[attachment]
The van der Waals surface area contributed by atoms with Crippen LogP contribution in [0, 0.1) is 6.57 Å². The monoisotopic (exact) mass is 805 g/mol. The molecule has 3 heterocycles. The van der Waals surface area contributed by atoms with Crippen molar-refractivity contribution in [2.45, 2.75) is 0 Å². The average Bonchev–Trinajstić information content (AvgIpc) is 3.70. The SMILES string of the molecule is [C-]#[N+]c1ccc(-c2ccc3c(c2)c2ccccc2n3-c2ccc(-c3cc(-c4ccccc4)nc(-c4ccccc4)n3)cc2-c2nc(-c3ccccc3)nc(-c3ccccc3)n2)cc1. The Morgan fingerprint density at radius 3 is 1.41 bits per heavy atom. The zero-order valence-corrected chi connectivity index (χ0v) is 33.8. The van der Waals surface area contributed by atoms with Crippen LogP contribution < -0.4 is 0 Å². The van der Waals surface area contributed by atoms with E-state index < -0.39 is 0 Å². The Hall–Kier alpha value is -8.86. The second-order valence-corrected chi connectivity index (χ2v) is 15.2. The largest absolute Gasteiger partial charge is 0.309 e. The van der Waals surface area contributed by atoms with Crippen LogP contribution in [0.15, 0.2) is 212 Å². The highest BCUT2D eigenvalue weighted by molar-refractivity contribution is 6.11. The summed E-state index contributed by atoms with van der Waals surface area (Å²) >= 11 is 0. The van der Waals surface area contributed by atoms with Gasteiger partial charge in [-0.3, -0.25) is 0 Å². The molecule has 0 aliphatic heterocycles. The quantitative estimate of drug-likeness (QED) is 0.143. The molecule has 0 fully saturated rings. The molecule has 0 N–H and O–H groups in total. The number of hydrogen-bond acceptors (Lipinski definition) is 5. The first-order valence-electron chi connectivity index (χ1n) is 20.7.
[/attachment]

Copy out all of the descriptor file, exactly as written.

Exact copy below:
The van der Waals surface area contributed by atoms with Crippen LogP contribution in [0, 0.1) is 6.57 Å². The monoisotopic (exact) mass is 805 g/mol. The molecule has 3 heterocycles. The van der Waals surface area contributed by atoms with Crippen molar-refractivity contribution in [2.45, 2.75) is 0 Å². The average Bonchev–Trinajstić information content (AvgIpc) is 3.70. The SMILES string of the molecule is [C-]#[N+]c1ccc(-c2ccc3c(c2)c2ccccc2n3-c2ccc(-c3cc(-c4ccccc4)nc(-c4ccccc4)n3)cc2-c2nc(-c3ccccc3)nc(-c3ccccc3)n2)cc1. The Morgan fingerprint density at radius 3 is 1.41 bits per heavy atom. The zero-order valence-corrected chi connectivity index (χ0v) is 33.8. The van der Waals surface area contributed by atoms with Crippen LogP contribution < -0.4 is 0 Å². The van der Waals surface area contributed by atoms with E-state index < -0.39 is 0 Å². The Hall–Kier alpha value is -8.86. The second-order valence-corrected chi connectivity index (χ2v) is 15.2. The largest absolute Gasteiger partial charge is 0.309 e. The van der Waals surface area contributed by atoms with Crippen LogP contribution in [0.15, 0.2) is 212 Å². The highest BCUT2D eigenvalue weighted by molar-refractivity contribution is 6.11. The summed E-state index contributed by atoms with van der Waals surface area (Å²) >= 11 is 0. The van der Waals surface area contributed by atoms with Gasteiger partial charge in [-0.3, -0.25) is 0 Å². The molecule has 0 aliphatic heterocycles. The quantitative estimate of drug-likeness (QED) is 0.143. The molecule has 0 fully saturated rings. The molecule has 0 N–H and O–H groups in total. The number of hydrogen-bond acceptors (Lipinski definition) is 5. The first-order valence-electron chi connectivity index (χ1n) is 20.7.